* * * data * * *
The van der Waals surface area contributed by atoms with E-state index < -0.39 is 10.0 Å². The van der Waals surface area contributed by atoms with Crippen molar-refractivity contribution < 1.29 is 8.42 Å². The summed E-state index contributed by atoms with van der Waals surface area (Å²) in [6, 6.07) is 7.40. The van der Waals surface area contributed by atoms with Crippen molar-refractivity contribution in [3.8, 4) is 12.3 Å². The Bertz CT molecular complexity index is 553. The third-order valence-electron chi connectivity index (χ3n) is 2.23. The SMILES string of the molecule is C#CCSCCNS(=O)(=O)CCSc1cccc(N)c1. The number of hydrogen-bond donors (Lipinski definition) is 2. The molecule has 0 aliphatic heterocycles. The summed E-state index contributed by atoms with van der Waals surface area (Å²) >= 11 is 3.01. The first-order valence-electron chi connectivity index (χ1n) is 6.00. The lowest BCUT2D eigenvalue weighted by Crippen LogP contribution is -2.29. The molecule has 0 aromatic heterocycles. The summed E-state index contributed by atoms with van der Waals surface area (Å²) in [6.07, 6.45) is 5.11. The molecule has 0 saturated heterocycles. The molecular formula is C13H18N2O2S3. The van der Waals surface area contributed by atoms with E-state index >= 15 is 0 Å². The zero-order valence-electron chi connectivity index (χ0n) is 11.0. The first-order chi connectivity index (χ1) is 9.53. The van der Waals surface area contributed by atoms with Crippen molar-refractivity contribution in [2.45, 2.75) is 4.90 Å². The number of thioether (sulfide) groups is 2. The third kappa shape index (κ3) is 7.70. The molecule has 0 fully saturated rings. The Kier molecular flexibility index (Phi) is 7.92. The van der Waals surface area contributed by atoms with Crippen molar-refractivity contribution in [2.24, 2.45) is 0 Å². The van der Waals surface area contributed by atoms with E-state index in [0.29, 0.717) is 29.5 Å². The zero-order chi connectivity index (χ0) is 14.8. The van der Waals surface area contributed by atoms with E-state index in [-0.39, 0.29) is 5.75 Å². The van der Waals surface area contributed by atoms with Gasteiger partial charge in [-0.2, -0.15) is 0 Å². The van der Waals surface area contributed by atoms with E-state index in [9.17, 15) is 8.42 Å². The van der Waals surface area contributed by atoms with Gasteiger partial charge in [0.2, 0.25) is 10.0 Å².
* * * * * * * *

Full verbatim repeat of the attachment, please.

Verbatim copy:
The van der Waals surface area contributed by atoms with E-state index < -0.39 is 10.0 Å². The van der Waals surface area contributed by atoms with Crippen molar-refractivity contribution < 1.29 is 8.42 Å². The summed E-state index contributed by atoms with van der Waals surface area (Å²) in [6, 6.07) is 7.40. The van der Waals surface area contributed by atoms with Crippen molar-refractivity contribution in [3.8, 4) is 12.3 Å². The Bertz CT molecular complexity index is 553. The third-order valence-electron chi connectivity index (χ3n) is 2.23. The SMILES string of the molecule is C#CCSCCNS(=O)(=O)CCSc1cccc(N)c1. The number of hydrogen-bond donors (Lipinski definition) is 2. The molecule has 0 aliphatic heterocycles. The summed E-state index contributed by atoms with van der Waals surface area (Å²) >= 11 is 3.01. The first-order valence-electron chi connectivity index (χ1n) is 6.00. The lowest BCUT2D eigenvalue weighted by Crippen LogP contribution is -2.29. The molecule has 0 aromatic heterocycles. The summed E-state index contributed by atoms with van der Waals surface area (Å²) in [6.07, 6.45) is 5.11. The molecule has 0 saturated heterocycles. The molecular formula is C13H18N2O2S3. The van der Waals surface area contributed by atoms with E-state index >= 15 is 0 Å². The zero-order valence-electron chi connectivity index (χ0n) is 11.0. The first-order chi connectivity index (χ1) is 9.53. The van der Waals surface area contributed by atoms with Crippen molar-refractivity contribution in [2.45, 2.75) is 4.90 Å². The number of thioether (sulfide) groups is 2. The third kappa shape index (κ3) is 7.70. The molecule has 0 fully saturated rings. The Kier molecular flexibility index (Phi) is 7.92. The van der Waals surface area contributed by atoms with Crippen molar-refractivity contribution in [2.24, 2.45) is 0 Å². The van der Waals surface area contributed by atoms with E-state index in [0.29, 0.717) is 29.5 Å². The zero-order chi connectivity index (χ0) is 14.8. The van der Waals surface area contributed by atoms with E-state index in [-0.39, 0.29) is 5.75 Å². The van der Waals surface area contributed by atoms with Gasteiger partial charge in [-0.2, -0.15) is 0 Å². The van der Waals surface area contributed by atoms with E-state index in [9.17, 15) is 8.42 Å². The van der Waals surface area contributed by atoms with Gasteiger partial charge in [0.2, 0.25) is 10.0 Å².